Laugh-Ins’ other popular one-liners included “You bet your sweet bippy,” “Here come da judge,” “Look that up in your Funk and Wagnall’s,” “Blow in my ear and I’ll follow you anywhere,” “Verrry interesting” and “Want a Walnetto?” While not funny in themselves, they became funny by repetition, both by the cast and by your classmates in junior high school.
So what made Laugh-In so popular?
Partly it was the right material for the times. Laugh-In captured the irreverent, rebellious, unpredictable spirit of the day. It presented itself as both silly and cool. It didn’t take itself seriously and never tried to be polished; the comedians often laughed over each other’s lines, and anyone who muffed a joke could always start over while the cameras kept rolling. Somehow that just seemed to make it funnier. Likewise, no one seemed to care if a gag wasn’t working. The cast just kept firing away, knowing that eventually one joke would be a hit. (You can see echoes of that approach today on the Letterman and plenty of other late-night shows.) More importantly, the entire cast seemed to be caught up in an infectious spirit of fun.
Another chief attraction was the subject matter of many of the jokes. By wrapping it around obscure, offbeat gags, Rowan and Martin managed to slip controversial material about war, drugs, and sex past the network sponsors. It’s tame stuff now, but was daring, even shocking, then.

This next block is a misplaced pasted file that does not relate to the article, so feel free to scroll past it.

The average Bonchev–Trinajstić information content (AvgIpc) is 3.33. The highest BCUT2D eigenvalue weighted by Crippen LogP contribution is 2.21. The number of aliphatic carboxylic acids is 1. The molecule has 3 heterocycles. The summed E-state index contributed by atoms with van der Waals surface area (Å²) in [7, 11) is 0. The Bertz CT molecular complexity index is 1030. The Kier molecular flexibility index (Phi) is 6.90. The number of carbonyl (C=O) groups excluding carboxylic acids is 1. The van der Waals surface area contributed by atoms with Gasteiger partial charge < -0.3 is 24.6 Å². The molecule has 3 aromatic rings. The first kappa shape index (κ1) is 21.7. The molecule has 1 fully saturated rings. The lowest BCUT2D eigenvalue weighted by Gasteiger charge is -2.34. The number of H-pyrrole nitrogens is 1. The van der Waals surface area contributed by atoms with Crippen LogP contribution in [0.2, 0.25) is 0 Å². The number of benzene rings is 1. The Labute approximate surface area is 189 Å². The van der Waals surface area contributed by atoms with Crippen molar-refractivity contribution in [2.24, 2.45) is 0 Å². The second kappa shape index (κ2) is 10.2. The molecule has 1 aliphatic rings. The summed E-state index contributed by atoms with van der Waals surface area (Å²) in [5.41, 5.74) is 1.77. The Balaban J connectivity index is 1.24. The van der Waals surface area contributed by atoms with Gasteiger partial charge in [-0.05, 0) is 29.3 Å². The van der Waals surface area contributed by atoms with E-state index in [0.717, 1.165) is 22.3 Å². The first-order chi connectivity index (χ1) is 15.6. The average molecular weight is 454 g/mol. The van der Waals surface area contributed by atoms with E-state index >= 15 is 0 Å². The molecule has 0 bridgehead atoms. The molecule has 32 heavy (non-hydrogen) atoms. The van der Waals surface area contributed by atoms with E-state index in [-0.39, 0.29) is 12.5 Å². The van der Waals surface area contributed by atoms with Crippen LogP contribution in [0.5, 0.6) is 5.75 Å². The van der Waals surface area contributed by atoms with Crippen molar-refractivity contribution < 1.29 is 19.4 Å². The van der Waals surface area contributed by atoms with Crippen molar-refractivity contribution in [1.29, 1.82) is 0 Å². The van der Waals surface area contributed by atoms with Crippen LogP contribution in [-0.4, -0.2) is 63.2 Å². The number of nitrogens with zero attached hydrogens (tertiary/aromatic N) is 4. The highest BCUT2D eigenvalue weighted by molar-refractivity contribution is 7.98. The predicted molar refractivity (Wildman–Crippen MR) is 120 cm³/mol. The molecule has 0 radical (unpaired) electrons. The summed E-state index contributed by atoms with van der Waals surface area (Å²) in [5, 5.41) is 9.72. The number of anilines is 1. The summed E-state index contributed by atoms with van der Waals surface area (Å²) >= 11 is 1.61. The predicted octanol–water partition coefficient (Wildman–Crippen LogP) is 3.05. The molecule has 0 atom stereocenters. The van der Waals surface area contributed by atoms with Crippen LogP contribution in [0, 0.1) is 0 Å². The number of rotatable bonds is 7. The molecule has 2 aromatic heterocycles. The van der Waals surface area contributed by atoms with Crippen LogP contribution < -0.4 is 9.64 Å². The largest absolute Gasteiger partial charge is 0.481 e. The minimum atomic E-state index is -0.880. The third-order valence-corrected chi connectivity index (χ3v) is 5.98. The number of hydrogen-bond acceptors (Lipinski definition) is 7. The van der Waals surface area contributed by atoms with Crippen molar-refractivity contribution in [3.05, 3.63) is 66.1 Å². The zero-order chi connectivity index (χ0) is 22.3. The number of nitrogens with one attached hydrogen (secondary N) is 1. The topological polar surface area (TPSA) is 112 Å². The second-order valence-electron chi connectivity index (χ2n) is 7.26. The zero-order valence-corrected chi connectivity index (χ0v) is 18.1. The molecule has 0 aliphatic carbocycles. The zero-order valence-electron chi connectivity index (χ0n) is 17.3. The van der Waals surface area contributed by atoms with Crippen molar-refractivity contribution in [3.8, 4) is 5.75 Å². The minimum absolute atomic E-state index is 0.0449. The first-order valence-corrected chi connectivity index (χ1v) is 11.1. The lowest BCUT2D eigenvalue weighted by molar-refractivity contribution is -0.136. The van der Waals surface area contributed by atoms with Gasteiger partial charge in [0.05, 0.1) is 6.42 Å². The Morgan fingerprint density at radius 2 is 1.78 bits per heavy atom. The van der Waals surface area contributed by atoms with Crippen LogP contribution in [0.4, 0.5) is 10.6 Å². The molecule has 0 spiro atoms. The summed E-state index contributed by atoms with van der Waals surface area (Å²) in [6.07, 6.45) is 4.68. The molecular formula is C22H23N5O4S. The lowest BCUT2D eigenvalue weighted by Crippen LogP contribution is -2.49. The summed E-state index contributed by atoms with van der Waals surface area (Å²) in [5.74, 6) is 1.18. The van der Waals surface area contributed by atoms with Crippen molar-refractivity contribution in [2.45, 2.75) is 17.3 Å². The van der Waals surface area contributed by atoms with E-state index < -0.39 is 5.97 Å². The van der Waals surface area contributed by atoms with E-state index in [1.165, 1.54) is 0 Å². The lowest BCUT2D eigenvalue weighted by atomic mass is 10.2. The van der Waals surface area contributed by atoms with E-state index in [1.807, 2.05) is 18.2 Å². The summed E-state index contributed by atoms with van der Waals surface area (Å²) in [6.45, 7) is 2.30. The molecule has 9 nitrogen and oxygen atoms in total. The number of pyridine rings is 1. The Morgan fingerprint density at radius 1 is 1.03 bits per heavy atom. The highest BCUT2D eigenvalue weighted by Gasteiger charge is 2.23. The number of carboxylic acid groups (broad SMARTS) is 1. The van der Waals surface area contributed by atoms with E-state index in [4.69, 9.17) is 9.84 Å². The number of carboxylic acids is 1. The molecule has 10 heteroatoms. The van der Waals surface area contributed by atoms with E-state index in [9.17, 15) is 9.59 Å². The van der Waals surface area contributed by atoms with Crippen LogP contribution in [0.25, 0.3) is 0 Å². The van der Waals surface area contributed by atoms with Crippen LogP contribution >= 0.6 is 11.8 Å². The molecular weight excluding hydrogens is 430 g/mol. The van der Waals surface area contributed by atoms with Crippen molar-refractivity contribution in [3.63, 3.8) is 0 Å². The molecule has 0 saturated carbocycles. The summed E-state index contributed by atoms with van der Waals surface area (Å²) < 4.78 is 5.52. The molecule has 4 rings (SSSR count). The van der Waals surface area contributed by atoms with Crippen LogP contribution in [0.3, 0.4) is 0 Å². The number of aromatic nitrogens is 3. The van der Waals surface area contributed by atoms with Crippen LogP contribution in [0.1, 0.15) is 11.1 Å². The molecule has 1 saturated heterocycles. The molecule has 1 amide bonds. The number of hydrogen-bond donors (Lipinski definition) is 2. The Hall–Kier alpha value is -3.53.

If you watch clips of Laugh-In on YouTube today, the show can seem quite dated. But look beyond the ‘mod’ sets, the Nehru jackets, and Jo Anne Worley’s feather boa, and you’ll see the birth of modern TV humor. Laugh-In proved so influential that you now see very little of the comedy it displaced: the slick, nightclub comedians who developed their material in Catskill resorts and honed it in Vegas. Instead, nearly all sitcoms and variety shows rely on the offbeat, screwball, earthy humor promoted by Rowan and Martin. Look again and you’ll also see a strong family resemblance to another NBC program. Laugh-In’s opener, offbeat sketches, irreverent humor, satires on commercials, and humorous recap of the week’s news has kept Saturday Night Live going for 18 years.
Click here to read “Where TV Comedy Is At” by Lawrence Dietz from The Saturday Evening Post archive.